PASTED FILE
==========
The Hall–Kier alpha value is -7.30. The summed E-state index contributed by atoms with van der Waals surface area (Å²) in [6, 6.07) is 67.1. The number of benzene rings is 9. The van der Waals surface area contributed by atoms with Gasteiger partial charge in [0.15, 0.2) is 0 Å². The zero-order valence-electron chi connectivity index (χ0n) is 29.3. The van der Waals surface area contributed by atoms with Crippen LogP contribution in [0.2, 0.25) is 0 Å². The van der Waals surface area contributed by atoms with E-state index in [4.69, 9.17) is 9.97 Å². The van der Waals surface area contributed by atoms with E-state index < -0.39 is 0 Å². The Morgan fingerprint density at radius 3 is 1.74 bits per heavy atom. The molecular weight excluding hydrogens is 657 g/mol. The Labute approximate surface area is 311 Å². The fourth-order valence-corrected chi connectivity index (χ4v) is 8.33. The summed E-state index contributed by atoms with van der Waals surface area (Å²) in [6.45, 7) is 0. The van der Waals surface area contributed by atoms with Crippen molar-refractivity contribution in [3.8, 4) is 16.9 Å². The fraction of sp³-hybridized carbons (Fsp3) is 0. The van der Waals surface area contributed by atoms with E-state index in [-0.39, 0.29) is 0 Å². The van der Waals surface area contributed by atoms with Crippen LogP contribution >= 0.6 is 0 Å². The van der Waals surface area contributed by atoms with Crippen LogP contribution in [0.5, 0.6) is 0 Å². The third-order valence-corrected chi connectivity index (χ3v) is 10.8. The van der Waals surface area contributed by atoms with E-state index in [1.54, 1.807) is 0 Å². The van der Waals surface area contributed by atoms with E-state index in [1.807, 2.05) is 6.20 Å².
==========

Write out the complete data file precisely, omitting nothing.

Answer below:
The Hall–Kier alpha value is -7.30. The summed E-state index contributed by atoms with van der Waals surface area (Å²) in [6, 6.07) is 67.1. The number of benzene rings is 9. The van der Waals surface area contributed by atoms with Gasteiger partial charge in [0.15, 0.2) is 0 Å². The zero-order valence-electron chi connectivity index (χ0n) is 29.3. The van der Waals surface area contributed by atoms with Crippen LogP contribution in [0.2, 0.25) is 0 Å². The van der Waals surface area contributed by atoms with E-state index in [4.69, 9.17) is 9.97 Å². The van der Waals surface area contributed by atoms with E-state index < -0.39 is 0 Å². The Morgan fingerprint density at radius 3 is 1.74 bits per heavy atom. The molecular weight excluding hydrogens is 657 g/mol. The Labute approximate surface area is 311 Å². The fourth-order valence-corrected chi connectivity index (χ4v) is 8.33. The summed E-state index contributed by atoms with van der Waals surface area (Å²) in [6.45, 7) is 0. The van der Waals surface area contributed by atoms with Crippen molar-refractivity contribution in [3.8, 4) is 16.9 Å². The fraction of sp³-hybridized carbons (Fsp3) is 0. The van der Waals surface area contributed by atoms with E-state index in [-0.39, 0.29) is 0 Å². The van der Waals surface area contributed by atoms with Crippen LogP contribution >= 0.6 is 0 Å². The van der Waals surface area contributed by atoms with Crippen LogP contribution in [0.5, 0.6) is 0 Å². The third-order valence-corrected chi connectivity index (χ3v) is 10.8. The van der Waals surface area contributed by atoms with E-state index in [1.54, 1.807) is 0 Å². The van der Waals surface area contributed by atoms with E-state index in [1.807, 2.05) is 6.20 Å².